CCWT's NSF-Supported Research Will Improve Drinking Water Quality & Environmental Health
The National Science Foundation (NSF) has funded nine fundamental research projects to create new strategies to remediate PFAS in the environment, one of which is based at Stony Brook University’s New York State Center for Clean Water Technology (CCWT). PFAS, or per- and polyfluoroalkyl substances, are toxic contaminants that are very difficult to treat, and they persist and accumulate in soil, water and living organisms, which can lead to adverse health effects.
Last year, NSF announced a special funding focus on new science and technologies for the treatment and remediation of PFAS to improve and protect public and environmental health called ERASE PFAS. The extreme chemical stability of PFAS is one attribute that has led to their widespread use in food packaging, nonstick pans, stain-repellant fabrics, electronics, fire-fighting foams and many other commercial applications. However, once PFAS enter the environment, that stability becomes a problem. The chemicals are very resistant to degradation, and they are largely impervious to conventional water treatment methods, such as municipal drinking water treatment.
With more than $4.1 million in combined funding, the new research projects will use a variety of approaches to treat PFAS contamination, whether by capturing the chemicals or by breaking their carbon-fluorine bonds to turn PFAS into benign products.
The CCWT project selected for funding — with a total award amount of $400,655 — is “Understanding the surface-active properties of PFAS for enhanced removal by bubbling-assisted water treatment processes,” led by research associate professor Arjun K. Venkatesan, the associate director for drinking water initiatives at CCWT, in collaboration with Distinguished Professor Benjamin Hsiao, Department of Chemistry.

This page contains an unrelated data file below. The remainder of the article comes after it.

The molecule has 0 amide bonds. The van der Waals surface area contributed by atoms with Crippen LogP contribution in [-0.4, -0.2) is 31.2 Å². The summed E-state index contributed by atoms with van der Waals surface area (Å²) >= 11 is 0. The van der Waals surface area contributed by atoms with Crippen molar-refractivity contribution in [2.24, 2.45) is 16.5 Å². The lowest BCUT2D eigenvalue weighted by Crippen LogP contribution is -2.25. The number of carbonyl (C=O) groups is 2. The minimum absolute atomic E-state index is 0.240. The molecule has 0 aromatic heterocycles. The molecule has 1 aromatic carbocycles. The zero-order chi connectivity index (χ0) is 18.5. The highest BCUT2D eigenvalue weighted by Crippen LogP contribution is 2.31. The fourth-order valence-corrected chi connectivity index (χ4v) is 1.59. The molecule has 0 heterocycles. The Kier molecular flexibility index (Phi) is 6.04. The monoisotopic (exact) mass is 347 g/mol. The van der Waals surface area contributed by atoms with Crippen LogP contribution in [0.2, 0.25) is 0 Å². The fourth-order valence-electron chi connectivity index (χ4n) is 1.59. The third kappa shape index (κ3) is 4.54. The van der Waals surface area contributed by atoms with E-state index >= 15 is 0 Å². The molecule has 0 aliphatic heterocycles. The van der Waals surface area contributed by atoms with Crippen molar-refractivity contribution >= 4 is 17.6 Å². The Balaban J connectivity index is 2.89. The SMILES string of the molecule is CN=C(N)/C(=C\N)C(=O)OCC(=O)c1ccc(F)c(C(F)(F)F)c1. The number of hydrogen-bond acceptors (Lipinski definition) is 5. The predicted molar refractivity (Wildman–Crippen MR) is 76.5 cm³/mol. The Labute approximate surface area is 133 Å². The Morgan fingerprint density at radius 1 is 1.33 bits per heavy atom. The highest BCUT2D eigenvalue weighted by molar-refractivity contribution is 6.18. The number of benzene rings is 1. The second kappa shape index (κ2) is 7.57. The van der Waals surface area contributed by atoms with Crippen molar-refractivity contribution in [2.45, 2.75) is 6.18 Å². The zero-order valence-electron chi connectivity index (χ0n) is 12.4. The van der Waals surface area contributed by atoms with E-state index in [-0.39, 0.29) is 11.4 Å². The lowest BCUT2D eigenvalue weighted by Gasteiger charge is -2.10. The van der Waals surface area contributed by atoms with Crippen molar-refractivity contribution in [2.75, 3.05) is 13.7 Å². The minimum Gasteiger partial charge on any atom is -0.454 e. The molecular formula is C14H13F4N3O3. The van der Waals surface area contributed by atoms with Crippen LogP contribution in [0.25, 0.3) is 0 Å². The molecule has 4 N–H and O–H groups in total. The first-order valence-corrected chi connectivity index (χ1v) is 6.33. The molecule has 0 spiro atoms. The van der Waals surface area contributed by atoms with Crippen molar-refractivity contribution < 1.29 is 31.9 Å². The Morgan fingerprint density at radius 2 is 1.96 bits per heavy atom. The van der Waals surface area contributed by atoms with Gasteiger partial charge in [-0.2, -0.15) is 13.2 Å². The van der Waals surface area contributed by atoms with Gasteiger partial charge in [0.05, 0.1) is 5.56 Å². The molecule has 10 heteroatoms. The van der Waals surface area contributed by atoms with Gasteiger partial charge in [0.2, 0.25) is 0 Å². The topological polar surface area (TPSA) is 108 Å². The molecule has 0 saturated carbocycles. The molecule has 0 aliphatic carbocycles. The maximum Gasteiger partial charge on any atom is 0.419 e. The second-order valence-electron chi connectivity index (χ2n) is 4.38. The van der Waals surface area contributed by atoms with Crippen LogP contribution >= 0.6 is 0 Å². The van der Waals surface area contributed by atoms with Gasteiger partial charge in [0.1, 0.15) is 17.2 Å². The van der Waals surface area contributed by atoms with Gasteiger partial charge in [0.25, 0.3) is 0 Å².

“In this project, we propose a technology that will utilize simple air bubbles to trap PFAS and remove them from water,” explained Venkatesan. “PFAS tend to accumulate at the surface of the air bubbles, and hence through advanced characterization techniques (X-ray synchrotron located at Brookhaven National Laboratory) we will provide the first information about the structure and distribution of these PFAS molecules at the air-water interface (or surface of the bubbles). Once we identify ideal conditions that will increase its accumulation at the bubble surface through controlled experiments, we will develop a reactor that produces nano-micro sized air bubbles to trap PFAS and extract them from contaminated water.”
The proposed approach is extremely simple to apply and will provide great cost benefits to water utilities that seek to upgrade their systems to treat PFAS.
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